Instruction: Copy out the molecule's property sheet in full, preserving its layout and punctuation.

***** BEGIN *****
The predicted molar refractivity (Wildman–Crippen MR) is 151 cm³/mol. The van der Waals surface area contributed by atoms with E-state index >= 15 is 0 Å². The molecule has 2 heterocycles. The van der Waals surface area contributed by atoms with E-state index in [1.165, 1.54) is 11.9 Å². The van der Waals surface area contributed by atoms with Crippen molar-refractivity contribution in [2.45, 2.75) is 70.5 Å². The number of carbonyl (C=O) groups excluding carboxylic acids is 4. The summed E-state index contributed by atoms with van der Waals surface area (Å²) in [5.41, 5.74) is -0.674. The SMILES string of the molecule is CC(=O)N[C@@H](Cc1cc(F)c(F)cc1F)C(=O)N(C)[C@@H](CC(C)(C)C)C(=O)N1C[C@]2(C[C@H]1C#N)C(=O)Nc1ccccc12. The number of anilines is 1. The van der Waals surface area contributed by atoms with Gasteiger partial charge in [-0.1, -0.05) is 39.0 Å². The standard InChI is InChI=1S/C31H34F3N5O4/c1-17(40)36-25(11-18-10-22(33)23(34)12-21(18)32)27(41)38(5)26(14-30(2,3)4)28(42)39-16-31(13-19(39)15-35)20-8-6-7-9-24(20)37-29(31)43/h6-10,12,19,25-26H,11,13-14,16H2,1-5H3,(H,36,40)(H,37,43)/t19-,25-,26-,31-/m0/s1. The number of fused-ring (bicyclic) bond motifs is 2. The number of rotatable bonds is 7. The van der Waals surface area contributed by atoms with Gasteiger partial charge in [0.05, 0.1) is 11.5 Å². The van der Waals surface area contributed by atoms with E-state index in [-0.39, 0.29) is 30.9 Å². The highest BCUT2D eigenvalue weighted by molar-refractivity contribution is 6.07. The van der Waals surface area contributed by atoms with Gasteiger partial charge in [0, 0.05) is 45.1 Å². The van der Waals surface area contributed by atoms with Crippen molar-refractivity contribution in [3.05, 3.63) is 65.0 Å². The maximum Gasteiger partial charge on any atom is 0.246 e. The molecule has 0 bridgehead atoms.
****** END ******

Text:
The predicted molar refractivity (Wildman–Crippen MR) is 151 cm³/mol. The van der Waals surface area contributed by atoms with E-state index >= 15 is 0 Å². The molecule has 2 heterocycles. The van der Waals surface area contributed by atoms with E-state index in [1.165, 1.54) is 11.9 Å². The van der Waals surface area contributed by atoms with Crippen molar-refractivity contribution in [2.45, 2.75) is 70.5 Å². The number of carbonyl (C=O) groups excluding carboxylic acids is 4. The summed E-state index contributed by atoms with van der Waals surface area (Å²) in [5.41, 5.74) is -0.674. The SMILES string of the molecule is CC(=O)N[C@@H](Cc1cc(F)c(F)cc1F)C(=O)N(C)[C@@H](CC(C)(C)C)C(=O)N1C[C@]2(C[C@H]1C#N)C(=O)Nc1ccccc12. The number of anilines is 1. The van der Waals surface area contributed by atoms with Gasteiger partial charge in [-0.1, -0.05) is 39.0 Å². The standard InChI is InChI=1S/C31H34F3N5O4/c1-17(40)36-25(11-18-10-22(33)23(34)12-21(18)32)27(41)38(5)26(14-30(2,3)4)28(42)39-16-31(13-19(39)15-35)20-8-6-7-9-24(20)37-29(31)43/h6-10,12,19,25-26H,11,13-14,16H2,1-5H3,(H,36,40)(H,37,43)/t19-,25-,26-,31-/m0/s1. The number of fused-ring (bicyclic) bond motifs is 2. The number of rotatable bonds is 7. The van der Waals surface area contributed by atoms with Gasteiger partial charge in [0.05, 0.1) is 11.5 Å². The van der Waals surface area contributed by atoms with E-state index in [-0.39, 0.29) is 30.9 Å². The highest BCUT2D eigenvalue weighted by molar-refractivity contribution is 6.07. The van der Waals surface area contributed by atoms with Gasteiger partial charge in [0, 0.05) is 45.1 Å². The van der Waals surface area contributed by atoms with Crippen molar-refractivity contribution in [3.05, 3.63) is 65.0 Å². The maximum Gasteiger partial charge on any atom is 0.246 e. The molecule has 0 bridgehead atoms.